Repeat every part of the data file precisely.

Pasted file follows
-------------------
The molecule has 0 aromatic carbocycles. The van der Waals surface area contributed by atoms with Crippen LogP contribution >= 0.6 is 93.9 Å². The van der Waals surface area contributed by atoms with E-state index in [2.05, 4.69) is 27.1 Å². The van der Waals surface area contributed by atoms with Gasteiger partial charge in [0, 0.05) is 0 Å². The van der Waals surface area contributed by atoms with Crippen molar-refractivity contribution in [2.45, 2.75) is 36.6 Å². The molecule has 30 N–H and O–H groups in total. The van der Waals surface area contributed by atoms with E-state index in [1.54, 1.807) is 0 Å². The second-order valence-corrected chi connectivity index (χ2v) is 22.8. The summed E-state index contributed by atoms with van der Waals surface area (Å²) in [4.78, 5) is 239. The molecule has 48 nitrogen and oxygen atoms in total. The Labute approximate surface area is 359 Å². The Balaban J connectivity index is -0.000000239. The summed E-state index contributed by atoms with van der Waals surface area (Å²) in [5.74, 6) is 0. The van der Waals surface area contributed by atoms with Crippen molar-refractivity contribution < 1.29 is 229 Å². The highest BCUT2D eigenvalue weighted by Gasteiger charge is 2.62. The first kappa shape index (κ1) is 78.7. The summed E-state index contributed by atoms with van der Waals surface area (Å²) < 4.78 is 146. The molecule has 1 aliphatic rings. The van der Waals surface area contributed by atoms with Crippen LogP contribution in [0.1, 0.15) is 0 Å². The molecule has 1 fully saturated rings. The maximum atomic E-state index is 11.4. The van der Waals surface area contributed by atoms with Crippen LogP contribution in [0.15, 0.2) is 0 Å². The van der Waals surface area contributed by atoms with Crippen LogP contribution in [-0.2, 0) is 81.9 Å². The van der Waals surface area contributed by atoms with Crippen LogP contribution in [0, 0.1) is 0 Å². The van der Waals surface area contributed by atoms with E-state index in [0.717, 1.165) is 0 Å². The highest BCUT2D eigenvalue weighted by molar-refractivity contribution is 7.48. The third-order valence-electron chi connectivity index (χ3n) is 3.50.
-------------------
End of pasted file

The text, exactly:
The molecule has 0 aromatic carbocycles. The van der Waals surface area contributed by atoms with Crippen LogP contribution >= 0.6 is 93.9 Å². The van der Waals surface area contributed by atoms with E-state index in [2.05, 4.69) is 27.1 Å². The van der Waals surface area contributed by atoms with Gasteiger partial charge in [0, 0.05) is 0 Å². The van der Waals surface area contributed by atoms with Crippen molar-refractivity contribution in [2.45, 2.75) is 36.6 Å². The molecule has 30 N–H and O–H groups in total. The van der Waals surface area contributed by atoms with E-state index in [1.54, 1.807) is 0 Å². The second-order valence-corrected chi connectivity index (χ2v) is 22.8. The summed E-state index contributed by atoms with van der Waals surface area (Å²) in [4.78, 5) is 239. The molecule has 48 nitrogen and oxygen atoms in total. The Labute approximate surface area is 359 Å². The Balaban J connectivity index is -0.000000239. The summed E-state index contributed by atoms with van der Waals surface area (Å²) in [5.74, 6) is 0. The van der Waals surface area contributed by atoms with Crippen molar-refractivity contribution < 1.29 is 229 Å². The highest BCUT2D eigenvalue weighted by Gasteiger charge is 2.62. The first kappa shape index (κ1) is 78.7. The summed E-state index contributed by atoms with van der Waals surface area (Å²) < 4.78 is 146. The molecule has 1 aliphatic rings. The van der Waals surface area contributed by atoms with Crippen LogP contribution in [0.1, 0.15) is 0 Å². The molecule has 1 fully saturated rings. The maximum atomic E-state index is 11.4. The van der Waals surface area contributed by atoms with Crippen LogP contribution in [0.15, 0.2) is 0 Å². The van der Waals surface area contributed by atoms with Crippen LogP contribution in [-0.2, 0) is 81.9 Å². The van der Waals surface area contributed by atoms with Crippen LogP contribution in [0, 0.1) is 0 Å². The van der Waals surface area contributed by atoms with E-state index in [0.717, 1.165) is 0 Å². The highest BCUT2D eigenvalue weighted by molar-refractivity contribution is 7.48. The third-order valence-electron chi connectivity index (χ3n) is 3.50.